For the longest time, exotic fruit grown in the Philippines could not be shipped even to its capital, Manila, because it quickly becomes overripe. For fruits like lanzones and marang there is now a solution which preserves these to reach faraway markets. Even as far away as the US.
The new technology to lengthen shelf life of seasonal fruits to preserve their pristine ripeness while in transit has sparked hope for farmers that their fruits, which usually ripen in two days and immediately rot upon opening, will now survive the long trip, said Larry Miculob, a trailblazer in the export of durian to Singapore, and with a current agreement to ship to the US.
Durian fruit, which has a longer shelf life when frozen, has no problem with being shipped to the US, but his US buyer also wanted the lanzones, mangosteen and the easily perishable marang.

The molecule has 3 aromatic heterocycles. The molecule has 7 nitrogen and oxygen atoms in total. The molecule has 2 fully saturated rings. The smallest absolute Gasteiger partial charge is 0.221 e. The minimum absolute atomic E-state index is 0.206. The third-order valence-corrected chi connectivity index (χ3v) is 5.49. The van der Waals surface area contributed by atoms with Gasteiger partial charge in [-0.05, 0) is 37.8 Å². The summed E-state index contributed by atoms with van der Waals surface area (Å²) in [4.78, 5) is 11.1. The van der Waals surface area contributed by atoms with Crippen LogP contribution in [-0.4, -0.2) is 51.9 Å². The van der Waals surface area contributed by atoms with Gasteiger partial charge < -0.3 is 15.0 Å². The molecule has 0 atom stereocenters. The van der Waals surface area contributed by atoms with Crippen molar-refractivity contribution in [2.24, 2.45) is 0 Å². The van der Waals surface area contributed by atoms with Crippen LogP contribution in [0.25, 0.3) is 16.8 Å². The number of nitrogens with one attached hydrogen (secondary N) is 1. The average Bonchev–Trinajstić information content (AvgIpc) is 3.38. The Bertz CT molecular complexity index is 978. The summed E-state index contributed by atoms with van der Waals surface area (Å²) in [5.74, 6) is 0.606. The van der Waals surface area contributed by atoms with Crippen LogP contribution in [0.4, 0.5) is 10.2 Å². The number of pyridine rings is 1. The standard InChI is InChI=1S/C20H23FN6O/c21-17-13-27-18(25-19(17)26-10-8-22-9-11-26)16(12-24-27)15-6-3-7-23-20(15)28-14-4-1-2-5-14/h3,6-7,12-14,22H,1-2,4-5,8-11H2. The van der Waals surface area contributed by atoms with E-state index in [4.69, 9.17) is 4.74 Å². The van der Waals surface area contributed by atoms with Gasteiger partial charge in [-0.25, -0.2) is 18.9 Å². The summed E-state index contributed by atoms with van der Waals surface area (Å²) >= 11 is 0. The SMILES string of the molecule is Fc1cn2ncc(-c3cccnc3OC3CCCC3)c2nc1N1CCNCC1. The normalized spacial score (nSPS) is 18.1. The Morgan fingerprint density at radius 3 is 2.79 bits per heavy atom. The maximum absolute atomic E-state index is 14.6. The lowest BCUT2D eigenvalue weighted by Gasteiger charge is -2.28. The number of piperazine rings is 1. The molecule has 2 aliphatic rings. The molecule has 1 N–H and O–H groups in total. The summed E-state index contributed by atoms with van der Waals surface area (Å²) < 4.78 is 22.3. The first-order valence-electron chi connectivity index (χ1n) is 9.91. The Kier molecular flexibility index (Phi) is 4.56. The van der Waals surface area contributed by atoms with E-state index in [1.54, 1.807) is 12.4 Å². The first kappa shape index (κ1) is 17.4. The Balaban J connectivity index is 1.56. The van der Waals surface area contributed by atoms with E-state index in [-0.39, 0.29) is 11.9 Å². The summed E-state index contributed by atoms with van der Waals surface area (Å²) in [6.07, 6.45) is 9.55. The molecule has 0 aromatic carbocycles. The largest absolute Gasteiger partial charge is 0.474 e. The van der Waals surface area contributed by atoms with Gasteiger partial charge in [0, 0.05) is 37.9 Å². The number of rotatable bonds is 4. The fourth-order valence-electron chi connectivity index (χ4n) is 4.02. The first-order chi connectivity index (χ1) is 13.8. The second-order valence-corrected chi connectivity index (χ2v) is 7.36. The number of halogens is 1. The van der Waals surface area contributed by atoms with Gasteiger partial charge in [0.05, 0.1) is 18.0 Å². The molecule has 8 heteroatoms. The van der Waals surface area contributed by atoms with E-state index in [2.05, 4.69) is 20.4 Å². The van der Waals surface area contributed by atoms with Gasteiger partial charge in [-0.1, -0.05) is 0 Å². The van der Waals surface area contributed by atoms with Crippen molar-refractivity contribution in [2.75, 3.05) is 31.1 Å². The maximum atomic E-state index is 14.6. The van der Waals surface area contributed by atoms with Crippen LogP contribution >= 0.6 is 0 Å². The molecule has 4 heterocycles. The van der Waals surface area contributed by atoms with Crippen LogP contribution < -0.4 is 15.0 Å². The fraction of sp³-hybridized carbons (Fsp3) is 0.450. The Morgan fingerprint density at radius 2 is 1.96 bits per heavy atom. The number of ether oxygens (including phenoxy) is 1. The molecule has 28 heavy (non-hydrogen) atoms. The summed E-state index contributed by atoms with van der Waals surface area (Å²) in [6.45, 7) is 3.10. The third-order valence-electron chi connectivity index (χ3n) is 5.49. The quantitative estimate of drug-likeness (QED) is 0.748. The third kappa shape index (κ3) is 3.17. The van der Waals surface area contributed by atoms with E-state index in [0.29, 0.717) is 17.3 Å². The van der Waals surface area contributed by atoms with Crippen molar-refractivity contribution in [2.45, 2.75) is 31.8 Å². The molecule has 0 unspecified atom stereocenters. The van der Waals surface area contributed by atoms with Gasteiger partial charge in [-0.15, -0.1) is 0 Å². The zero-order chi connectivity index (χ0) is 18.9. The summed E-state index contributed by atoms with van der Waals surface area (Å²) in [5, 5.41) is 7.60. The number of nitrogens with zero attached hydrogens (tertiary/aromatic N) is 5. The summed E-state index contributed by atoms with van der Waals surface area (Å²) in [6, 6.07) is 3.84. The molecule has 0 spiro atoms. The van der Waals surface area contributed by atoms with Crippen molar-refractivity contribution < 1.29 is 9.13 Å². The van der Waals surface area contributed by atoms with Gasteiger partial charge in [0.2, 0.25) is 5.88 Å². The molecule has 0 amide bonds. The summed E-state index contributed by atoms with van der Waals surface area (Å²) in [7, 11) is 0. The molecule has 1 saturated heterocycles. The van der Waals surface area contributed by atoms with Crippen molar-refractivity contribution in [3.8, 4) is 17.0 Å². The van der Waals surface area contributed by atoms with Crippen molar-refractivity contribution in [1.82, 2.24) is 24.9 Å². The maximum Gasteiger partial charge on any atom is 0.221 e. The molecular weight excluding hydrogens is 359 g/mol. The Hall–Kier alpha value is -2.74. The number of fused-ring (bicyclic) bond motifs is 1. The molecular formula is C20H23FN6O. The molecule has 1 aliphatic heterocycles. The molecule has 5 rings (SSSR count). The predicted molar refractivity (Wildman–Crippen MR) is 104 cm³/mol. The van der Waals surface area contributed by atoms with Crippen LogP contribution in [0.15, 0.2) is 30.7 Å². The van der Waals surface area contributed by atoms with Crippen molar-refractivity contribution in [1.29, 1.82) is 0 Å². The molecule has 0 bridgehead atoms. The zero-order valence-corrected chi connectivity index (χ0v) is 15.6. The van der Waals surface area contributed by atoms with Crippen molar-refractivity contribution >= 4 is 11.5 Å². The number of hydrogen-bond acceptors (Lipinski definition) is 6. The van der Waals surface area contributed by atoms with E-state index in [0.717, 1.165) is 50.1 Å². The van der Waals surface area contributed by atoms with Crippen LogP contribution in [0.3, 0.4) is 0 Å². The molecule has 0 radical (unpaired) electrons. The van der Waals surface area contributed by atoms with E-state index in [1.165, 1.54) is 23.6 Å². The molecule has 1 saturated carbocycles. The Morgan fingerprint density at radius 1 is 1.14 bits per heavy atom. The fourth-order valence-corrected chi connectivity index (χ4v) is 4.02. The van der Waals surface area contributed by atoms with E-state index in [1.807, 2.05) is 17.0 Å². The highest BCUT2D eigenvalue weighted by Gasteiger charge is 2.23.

The technology actually already exists and is used to preserve meat in transit, but for fruits, this is something new to maintain their ripeness when they reach far markets like the US. Miculob, meanwhile, is still awaiting word from the agent of the shipping line serving the direct Davao City to the US route, in order to start the first shipment of durian, lanzones, mangosteen and marang. It would be a one-time shipment for now, he said, with about 300 kilos of durian, and a test volume only for the other fruits.